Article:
Saarang Narayan  :  I think this question points to a really important lacuna in the way we think about Hindutva in the liberal-public sphere. A lot of the time when we think or hear or talk about Hindutva or the RSS or the BJP, we immediately associate it with violence, riots, hate, and anger. I don’t think this is necessarily wrong – in fact, this is the primary reason why Hindutva ought to be opposed. But this line of thought cannot offer the best explanation of how and why Hindutva has gained popularity. The violence associated with communal riots, cow protection, or even the violent demonstrations during festivals and ‘pride rallies’ that we saw recently, is at the heart of Hindutva. But this isn’t the only avenue for Hindutva groups to gain newer audiences. In my opinion and experience, Hindutva grafts itself onto the seemingly mundane practices and beliefs. Simple acts of practicing one’s religion or the myths associated with caste groups that are often part of the everyday self-identity of Hindus, and have usually very little to do with politics (in the general sense of the term) become fertile grounds for RSS to draw linkages with their perspective of the nation and its people. Now this is a very broad and deeper discussion, but in my view, Swadeshi figures into this larger framework of how Hindutva operates. The socio-cultural perspective of Swadeshist thought, as we talked about a moment ago, is deeply embedded in Hindu modes of thinking. And these modes of thinking about the past, about the self and society, about modern life, etc. are celebratory of Brahmanical Hindu philosophies and traditions. For instance, many Swadeshists (including Gandhians) justify their economic and political views by citing Hindu religious texts like the DharmashastrasPuranas, and Vedas. Or they argue that Swadeshist economics is the best economic model for India because it supports the caste organisation of society, which keeps India’s cultural beliefs intact. This is to say that the threat posed to caste hierarchies by cosmopolitanism or more secular and progressive principles can be mitigated in a Swadeshi model of economy. So an individual need not feel alienated from their socio-cultural roots if the Indian government would create an economy that was ‘Swadeshi’ in character. To put it in simpler terms, the message of Swadeshi is ‘we are good the way we are or were, and our future needs to be based on principles that keep our way of life unchanged.’  This promise of celebrating one’s socio-cultural identity (be it based on caste, or gender, or religion) in the face of dazzling and alienating modern capitalistic life can appear rather harmless, but it brings with it a violent defence of the hierarchy and exclusionary practices that are part and parcel of Hinduism. This is a violence of a different kind than the direct kind of violence associated with lynchings and pogroms. This is a violence that can permeate our everyday life and the very foundation of our ideas about who we were, who we are, and who we wish to be. So by looking at Swadeshi, we can perhaps understand why someone would be motivated to participate in violent acts against others. Swadeshi doesn’t necessarily call for direct violence against an ‘Other’, but it certainly shapes one’s ‘Self’ in a manner that can inspire that violence against others.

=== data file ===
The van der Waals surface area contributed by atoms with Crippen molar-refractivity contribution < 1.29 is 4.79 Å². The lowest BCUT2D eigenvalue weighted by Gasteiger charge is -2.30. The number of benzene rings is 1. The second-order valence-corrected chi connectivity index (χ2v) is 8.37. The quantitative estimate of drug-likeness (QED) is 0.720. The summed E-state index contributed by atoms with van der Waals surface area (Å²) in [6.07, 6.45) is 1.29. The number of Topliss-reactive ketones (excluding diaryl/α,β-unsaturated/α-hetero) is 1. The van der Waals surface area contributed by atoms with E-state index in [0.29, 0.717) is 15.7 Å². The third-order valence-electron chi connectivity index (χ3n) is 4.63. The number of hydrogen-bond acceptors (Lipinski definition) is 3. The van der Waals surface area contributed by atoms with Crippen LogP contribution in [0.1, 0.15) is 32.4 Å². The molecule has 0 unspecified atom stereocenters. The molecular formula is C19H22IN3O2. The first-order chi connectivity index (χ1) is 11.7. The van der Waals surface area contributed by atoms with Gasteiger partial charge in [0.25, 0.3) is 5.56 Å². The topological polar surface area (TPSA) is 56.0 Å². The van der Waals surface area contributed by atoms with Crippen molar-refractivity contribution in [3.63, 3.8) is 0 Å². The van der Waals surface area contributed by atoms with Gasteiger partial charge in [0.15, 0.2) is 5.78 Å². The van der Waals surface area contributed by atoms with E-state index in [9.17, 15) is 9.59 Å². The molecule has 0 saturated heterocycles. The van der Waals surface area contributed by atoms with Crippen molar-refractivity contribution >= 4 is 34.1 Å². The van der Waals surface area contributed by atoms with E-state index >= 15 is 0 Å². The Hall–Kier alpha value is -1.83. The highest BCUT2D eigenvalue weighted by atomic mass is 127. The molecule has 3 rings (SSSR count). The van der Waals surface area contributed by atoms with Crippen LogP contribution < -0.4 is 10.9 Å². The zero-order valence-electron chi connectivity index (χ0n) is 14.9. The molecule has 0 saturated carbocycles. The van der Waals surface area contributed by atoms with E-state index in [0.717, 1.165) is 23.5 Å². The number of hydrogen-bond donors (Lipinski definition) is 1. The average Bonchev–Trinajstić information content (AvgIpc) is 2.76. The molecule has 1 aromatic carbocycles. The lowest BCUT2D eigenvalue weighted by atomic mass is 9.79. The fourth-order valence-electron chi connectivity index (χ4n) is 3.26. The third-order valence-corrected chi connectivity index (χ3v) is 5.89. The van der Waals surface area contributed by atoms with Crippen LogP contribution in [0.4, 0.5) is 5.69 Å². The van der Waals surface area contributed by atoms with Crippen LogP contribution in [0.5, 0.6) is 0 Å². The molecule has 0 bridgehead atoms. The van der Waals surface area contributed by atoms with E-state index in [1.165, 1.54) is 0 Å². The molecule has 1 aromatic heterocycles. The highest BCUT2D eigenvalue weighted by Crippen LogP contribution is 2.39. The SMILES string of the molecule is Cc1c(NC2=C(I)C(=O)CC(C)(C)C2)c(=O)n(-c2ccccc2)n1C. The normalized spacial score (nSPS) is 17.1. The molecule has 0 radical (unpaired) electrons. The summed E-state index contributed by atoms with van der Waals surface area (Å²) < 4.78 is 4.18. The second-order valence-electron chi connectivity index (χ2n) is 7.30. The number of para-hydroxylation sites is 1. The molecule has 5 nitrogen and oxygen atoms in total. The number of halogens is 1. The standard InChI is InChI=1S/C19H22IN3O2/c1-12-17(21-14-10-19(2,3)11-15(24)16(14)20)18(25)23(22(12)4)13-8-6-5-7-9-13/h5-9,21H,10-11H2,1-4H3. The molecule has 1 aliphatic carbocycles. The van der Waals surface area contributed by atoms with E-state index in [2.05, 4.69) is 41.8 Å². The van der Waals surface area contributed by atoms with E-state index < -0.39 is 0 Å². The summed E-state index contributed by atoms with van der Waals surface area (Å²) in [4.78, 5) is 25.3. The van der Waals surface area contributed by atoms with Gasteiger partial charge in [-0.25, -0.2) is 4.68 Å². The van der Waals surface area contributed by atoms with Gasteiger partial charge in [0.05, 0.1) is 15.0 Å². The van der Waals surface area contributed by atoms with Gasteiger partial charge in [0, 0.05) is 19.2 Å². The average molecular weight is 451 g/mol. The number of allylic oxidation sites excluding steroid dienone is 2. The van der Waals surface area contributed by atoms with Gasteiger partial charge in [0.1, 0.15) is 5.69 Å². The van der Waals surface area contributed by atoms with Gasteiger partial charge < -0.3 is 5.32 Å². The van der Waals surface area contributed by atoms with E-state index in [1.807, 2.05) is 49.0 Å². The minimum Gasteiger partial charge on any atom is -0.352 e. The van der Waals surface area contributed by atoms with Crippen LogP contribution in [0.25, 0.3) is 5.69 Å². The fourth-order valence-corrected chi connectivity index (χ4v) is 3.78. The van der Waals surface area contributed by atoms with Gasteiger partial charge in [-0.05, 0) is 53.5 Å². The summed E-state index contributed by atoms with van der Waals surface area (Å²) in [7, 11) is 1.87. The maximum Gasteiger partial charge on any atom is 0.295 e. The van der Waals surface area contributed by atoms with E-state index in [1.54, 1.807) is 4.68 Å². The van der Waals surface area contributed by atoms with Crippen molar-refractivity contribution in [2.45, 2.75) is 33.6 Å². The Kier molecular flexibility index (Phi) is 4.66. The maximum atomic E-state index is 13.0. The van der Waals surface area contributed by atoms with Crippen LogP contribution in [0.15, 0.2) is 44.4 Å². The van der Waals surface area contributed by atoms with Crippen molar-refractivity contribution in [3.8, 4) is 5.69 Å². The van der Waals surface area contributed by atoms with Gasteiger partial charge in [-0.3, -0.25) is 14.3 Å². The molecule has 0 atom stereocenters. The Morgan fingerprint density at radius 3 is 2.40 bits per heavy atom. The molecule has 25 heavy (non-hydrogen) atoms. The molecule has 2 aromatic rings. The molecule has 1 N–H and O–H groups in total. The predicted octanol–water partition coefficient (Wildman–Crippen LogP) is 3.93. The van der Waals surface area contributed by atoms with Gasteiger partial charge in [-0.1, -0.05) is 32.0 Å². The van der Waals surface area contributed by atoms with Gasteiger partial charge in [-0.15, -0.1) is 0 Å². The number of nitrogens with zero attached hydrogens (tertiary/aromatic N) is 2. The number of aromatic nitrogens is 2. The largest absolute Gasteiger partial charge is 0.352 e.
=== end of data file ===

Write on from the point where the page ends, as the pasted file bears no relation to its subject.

Abhish K. Bose  : It is said that RSS owes its original to the European nationalism and the fascist regimes of Europe. Do you contests this claim?

Saarang Narayan  :  I don’t contest that claim at all. In fact I think the RSS is amongst the only ones that will contest that claim. Though some scholars are of the opinion that European fascism cannot be used as a paradigm to make sense of an Indian phenomenon, or that by comparing the two we are somehow downplaying the horrors of the holocaust. But I feel that there are two reasons why fascism is a suitable paradigm to understand Hindutva. Firstly, there is plenty of archival evidence that Hindu Nationalists had organisational links with the Nazis in Germany and fascists in Italy, and so on. Ben Zachariah’s work in particular comes to mind about this link. Also, some early texts of Sangh ideologues support the fascist movements in Europe. The Sangh has been proactive in revising this position in the years after the Second World War. But I certainly think that they cannot ever wipe out these linkages from their history. Especially because to this day, their own organisations are styled in ways reminiscent of European fascists. This is the second reason why I think we can call them fascists. The way they dress and the way a shakha is organised is very similar to how, for instance, the Nazis would drill children. Furthermore, the metaphors and systems of knowledge through which the early ideologues of the RSS expressed their ideas are strikingly close to European fascists, and even American white supremacists: eugenics, race theory, a skewed sense of social Darwinism flow freely from the cup of both Savarkar and Golwalkar, for example. Now I agree that there are differences between the RSS and the Nazis for instance; If you look at the BJP, for example, it is a parliamentary party and even though it has re-shaped the character of liberal-democratic institutions in India, it still operates like an electoral party. This can lead one to think that “well, they fight elections and haven’t abolished the constitution (yet), so maybe they’re not like Hitler or Mussolini who were more open about their dictatorial designs.”  (Perhaps this can also invite a discussion in our minds about whether India’s democratic institutions were ever truly democratic or not). But when I call the RSS and BJP fascists, it is not to say that they were a one-to-one copy of the Nazis. Hindutva ideologues are perhaps a unique brand of fascism in the sense that they are extremely malleable and dynamic. They are willing to shed older garbs for newer ones as and when needed. So they may have opposed Gandhi and Gandhian politics in the colonial period, but in the post-colonial period, for example, many RSS figures claim that they are Gandhians or that Gandhi was their intellectual predecessor. Similarly, they have been trying to claim the legacy of Ambedkar and Bhagat Singh for themselves as well. So they have no qualms in calling themselves Gandhian or Ambedkarite if the situation calls for it. But they twist these figures to fit the Sangh’s ultimate agenda of building the Hindu Rashtra. This exercise is a bit easier with Gandhi than with Ambedkar or Bhagat Singh, but I think the willingness of the Sangh to change its shape to adapt to the context they are in is a unique feature of their fascist character. They are a bit like Fevi-kwik or super-glue, y’know? Remarkably quick and diverse in terms of just how many linkages it can make, yet retain its distinctive plastic-like appearance, and lest we forget, harmful for human beings!